Be Good, Sweet Maid
The Trials of Dorothy Joudrie
Table of contents
January 21, 1995: Dorothy Joudrie is arrested for attempting to murder her estranged husband. Soon after, Audrey Andrews begins to write her book. Audrey and Dorothy had known each other as children, but the identification of Andrews with Joudrie goes beyond merely the accident of a childhood acquaintance. It has to do with being subjected to the same societal constraints placed on girls and women during the years immediately following World War II, the years in which they had prepared for their adult lives. Expectations, placidly accepted then, are now seen as unrealistic and unreasonable. Did these expectations have some part in causing the tragedy in Dorothy Joudrie’s life?
When Andrews attempted to understand why Dorothy Joudrie had tried to kill her husband, and to write Joudrie’s story, she began to examine her own life, her own expectations — those she had of herself and those others had of her. She also realized that telling the story of anyone is an intricate and often ephemeral pursuit. Any story she wrote could only be her version of Joudrie’s experience. Nevertheless, it was important to be as honest as she could about her interpretation of that life. She determined to show carefully and accurately the damage that had been done to one woman — damage that is still being done to many others — through prejudice, attitudes, traditions and the institutions that are still the foundation of our society, and of our lives, everyday.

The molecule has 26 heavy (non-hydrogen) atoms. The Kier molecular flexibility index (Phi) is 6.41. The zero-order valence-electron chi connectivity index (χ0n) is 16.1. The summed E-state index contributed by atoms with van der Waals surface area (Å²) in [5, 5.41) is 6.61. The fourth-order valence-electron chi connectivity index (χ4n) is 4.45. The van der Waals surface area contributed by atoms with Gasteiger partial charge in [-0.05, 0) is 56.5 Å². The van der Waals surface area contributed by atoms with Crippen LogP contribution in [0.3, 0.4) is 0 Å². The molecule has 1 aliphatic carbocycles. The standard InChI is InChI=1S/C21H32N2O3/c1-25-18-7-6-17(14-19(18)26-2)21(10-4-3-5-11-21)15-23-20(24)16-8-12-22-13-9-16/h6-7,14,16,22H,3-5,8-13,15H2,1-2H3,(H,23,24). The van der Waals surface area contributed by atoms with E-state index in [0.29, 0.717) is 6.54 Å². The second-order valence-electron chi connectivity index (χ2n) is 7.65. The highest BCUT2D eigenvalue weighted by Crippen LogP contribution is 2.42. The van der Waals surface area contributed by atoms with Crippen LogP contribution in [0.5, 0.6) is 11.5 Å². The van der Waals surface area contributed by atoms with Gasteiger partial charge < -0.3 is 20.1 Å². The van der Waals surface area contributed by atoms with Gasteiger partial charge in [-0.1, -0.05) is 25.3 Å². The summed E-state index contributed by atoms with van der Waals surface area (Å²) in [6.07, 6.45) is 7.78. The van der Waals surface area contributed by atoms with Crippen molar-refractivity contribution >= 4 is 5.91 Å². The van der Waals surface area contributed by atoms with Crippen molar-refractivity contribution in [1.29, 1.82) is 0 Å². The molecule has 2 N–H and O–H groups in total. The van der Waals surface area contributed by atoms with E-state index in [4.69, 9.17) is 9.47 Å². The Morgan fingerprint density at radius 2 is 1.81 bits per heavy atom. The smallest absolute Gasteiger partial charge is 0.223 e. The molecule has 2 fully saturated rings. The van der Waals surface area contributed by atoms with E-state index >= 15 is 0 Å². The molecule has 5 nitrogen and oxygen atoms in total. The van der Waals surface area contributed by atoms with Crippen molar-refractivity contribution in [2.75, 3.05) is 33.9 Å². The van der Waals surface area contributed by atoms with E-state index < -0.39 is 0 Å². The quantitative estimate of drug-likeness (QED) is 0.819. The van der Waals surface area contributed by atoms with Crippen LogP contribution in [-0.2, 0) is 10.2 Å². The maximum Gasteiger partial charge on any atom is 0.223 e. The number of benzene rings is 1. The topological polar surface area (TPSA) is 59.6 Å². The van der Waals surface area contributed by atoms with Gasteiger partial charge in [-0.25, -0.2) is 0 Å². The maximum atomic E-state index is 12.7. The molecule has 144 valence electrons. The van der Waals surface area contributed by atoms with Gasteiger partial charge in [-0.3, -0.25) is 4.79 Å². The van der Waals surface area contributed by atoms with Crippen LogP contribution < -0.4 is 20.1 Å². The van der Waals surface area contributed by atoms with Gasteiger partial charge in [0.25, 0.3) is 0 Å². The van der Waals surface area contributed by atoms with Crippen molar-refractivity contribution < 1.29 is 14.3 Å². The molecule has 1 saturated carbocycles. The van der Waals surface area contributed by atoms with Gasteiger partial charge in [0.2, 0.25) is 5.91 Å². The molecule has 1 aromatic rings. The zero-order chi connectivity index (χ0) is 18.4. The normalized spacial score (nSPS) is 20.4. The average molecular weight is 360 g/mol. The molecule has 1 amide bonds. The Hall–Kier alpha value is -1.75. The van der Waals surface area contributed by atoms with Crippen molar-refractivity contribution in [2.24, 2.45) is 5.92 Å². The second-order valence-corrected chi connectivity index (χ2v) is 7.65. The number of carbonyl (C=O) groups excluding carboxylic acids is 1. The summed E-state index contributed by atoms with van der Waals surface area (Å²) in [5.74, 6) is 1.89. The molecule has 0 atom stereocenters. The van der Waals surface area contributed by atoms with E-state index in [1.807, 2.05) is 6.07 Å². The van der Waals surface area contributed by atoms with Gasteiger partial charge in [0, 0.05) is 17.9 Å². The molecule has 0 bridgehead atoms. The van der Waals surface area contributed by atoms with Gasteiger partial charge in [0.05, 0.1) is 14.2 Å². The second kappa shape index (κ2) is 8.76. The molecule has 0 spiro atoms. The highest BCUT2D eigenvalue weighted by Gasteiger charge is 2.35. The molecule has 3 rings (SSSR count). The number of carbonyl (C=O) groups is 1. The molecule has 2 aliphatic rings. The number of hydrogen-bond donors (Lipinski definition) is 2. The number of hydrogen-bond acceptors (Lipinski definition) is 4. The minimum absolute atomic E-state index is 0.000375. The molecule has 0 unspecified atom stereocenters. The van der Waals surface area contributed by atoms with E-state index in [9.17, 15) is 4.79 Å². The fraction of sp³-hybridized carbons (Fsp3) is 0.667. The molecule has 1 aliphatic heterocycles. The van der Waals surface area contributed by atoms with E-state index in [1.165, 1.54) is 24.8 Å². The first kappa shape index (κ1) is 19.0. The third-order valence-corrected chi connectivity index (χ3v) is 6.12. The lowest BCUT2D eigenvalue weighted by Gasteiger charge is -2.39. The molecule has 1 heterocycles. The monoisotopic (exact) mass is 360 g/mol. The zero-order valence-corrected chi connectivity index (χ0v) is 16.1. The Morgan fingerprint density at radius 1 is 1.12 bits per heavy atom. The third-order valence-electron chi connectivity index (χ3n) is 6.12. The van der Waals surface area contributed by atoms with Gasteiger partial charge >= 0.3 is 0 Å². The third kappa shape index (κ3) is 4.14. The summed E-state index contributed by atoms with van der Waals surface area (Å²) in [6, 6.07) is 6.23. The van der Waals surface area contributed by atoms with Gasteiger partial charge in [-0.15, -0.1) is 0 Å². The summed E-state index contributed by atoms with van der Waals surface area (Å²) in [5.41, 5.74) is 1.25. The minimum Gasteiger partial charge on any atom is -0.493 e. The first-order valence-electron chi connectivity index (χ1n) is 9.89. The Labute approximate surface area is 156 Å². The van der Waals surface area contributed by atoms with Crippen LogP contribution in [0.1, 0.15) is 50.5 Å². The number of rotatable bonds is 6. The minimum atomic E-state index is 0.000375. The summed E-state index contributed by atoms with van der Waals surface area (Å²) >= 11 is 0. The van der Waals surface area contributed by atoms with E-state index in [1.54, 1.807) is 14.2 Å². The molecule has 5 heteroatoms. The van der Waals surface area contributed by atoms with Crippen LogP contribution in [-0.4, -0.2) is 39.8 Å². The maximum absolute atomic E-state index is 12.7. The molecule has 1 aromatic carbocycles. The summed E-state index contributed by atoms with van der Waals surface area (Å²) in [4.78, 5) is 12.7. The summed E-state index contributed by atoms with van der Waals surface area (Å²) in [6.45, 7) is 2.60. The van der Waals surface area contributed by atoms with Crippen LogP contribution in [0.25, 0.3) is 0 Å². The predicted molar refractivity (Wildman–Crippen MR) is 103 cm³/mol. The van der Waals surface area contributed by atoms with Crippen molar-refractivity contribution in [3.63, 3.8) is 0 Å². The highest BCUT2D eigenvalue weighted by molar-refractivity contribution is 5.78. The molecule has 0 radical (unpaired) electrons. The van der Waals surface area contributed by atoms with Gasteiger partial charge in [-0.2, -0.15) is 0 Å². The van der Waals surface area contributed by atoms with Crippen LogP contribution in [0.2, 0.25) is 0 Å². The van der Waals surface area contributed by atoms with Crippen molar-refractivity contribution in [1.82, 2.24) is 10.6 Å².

The result is a fascinating account of events leading up to the trial, the trial itself and the effect of Joudrie’s trial on the life of Audrey Andrews.
- Short-listed, Henry Kreisel Award for Best First Book, Alberta Book Awards 2000
- Short-listed, Wilfred Eggleston Award for Non-Fiction, Alberta Book Awards 2000
``Intimate and telling. More than historical non-fiction, Andrews' account of the much-publicized Joudrie case is unflinching in its honesty, its criticism, and its understanding. It leaves little doubt that female stereotypes long believed dead are, in fact, alive and well in the conservative West. It is also a glimpse into the psychological dynamic of abusive relationships. The author's admitted lack of objectivity gives the book a new dimension, as a sounding board for her to explore the lives of various generations of women. ''- Avenue, October 2000